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Hard-hitting Hardy: Gerritsen Beach native clinches featherweight championship

Dominating from distance: Heather “The Heat” Hardy settled into a rhythm after putting some space between herself and Shelly Vincent as the two battled for the World Boxing Council International Women’s Featherweight Championship at Ford Amphitheater in Coney Island on Aug. 21.
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She’s still perfect.

Gerritsen Beach native Heather “The Heat” Hardy defeated Shelly Vincent by majority decision in 10 rounds to clinch the World Boxing Council International Women’s Featherweight Championship at Ford Amphitheater in Coney Island on Aug. 21.

Hardy improved to 18–0 in the ring in front of the hometown crowd, a feat she was particularly proud of, she said.

“This is everything I dreamed of,” Hardy said. “I thought I won pretty convincingly. She only really caught me a few times the whole fight. I knew that I had to be tactical to win the fight.”

The bout was scored 99–91, 95–95, and 97–93, but it was far from an easy fight. Hardy found herself dodging instead of landing consistent hits early on, but the champ started to establish her rhythm down the stretch. As soon as she was able to distance herself from Vincent, however, Hardy’s punches hit their targets and, by the final bell, she landed 34.4 percent of her attempts — including more than 50 percent of her power punches in the final two rounds.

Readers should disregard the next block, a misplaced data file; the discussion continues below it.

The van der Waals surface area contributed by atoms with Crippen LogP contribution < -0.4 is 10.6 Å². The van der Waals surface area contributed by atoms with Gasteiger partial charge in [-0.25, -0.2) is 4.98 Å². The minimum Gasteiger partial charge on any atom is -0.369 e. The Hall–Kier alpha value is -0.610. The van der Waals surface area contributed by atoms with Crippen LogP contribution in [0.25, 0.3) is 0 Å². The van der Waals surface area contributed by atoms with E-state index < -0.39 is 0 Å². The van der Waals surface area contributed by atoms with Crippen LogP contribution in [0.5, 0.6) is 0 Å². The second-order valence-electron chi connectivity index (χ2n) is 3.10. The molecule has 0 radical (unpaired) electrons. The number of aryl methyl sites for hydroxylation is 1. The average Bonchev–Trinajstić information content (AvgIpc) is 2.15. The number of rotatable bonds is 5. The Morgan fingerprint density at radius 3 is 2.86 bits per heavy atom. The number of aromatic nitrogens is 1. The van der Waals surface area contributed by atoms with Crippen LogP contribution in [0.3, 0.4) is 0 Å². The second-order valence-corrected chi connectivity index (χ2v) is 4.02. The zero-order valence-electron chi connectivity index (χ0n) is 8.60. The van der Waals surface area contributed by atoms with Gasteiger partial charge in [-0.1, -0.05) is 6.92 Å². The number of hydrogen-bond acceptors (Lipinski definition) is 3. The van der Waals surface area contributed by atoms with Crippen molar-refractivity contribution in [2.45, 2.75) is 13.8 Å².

“I really needed to establish my distance and my reach,” Hardy said. “My jab was key tonight. Keeping her at bay. She had some really strong body punches, and the key was keeping them away from me — not getting heat by them. Anytime she kind of crowded me, she got off more crowded than me. I kept the fight on the outside.”

It was a meaningful victory for Hardy, who has been anxious to square off against Vincent for years. It was also the first time in decades a women’s match was broadcast on national television, and Hardy was determined to put on a good show.

“I don’t want to say I was nervous, but the nerves were there,” Hardy said. “It was kind of like that Christmas Eve, I can’t go to sleep feeling and that was 10 times more than ever tonight, because it was something that had so much build-up.”

Vincent was adamant she won the fight long after the final bell had sounded and even called on Hardy for a rematch — in her Rhode Island hometown.

“I came here and everybody told me I’d get robbed,” Vincent said. “I’ll take the rematch but I’m not playing by these rules. I want her to come up to Providence.”

The rest of the ticket

Hardy wasn’t the only fighter who dominated in the ring.

Errol Spence Jr. notched a sixth-round knockout, taking out Italy’s Leonard Bundu (33–2–2) in the International Boxing Federation Welterweight World Title Eliminator. It was Spence Jr.’s 18th career knockout as he delivered the final punch on a hard left hook that nearly forced Bundu out of the ring.

“I thought my performance was great,” Spence Jr. said. “I was shaky in the first and second rounds, but was able to get into a rhythm the rest of the fight. Once I was able to catch his rhythm and break him down, I knew I had him.”

Brooklyn natives Julian Sosa and Chordale Booker also posted victories in the early-card fights.

In the end, however, it was Hardy’s night as she continued to cement herself as one of the most dominant fighters in the sport.

“This is definitely a win for women’s boxing,” Hardy said. “We had great pace throughout and kept the fans invested the whole time.”

Updated 11:48 am, January 16, 2019
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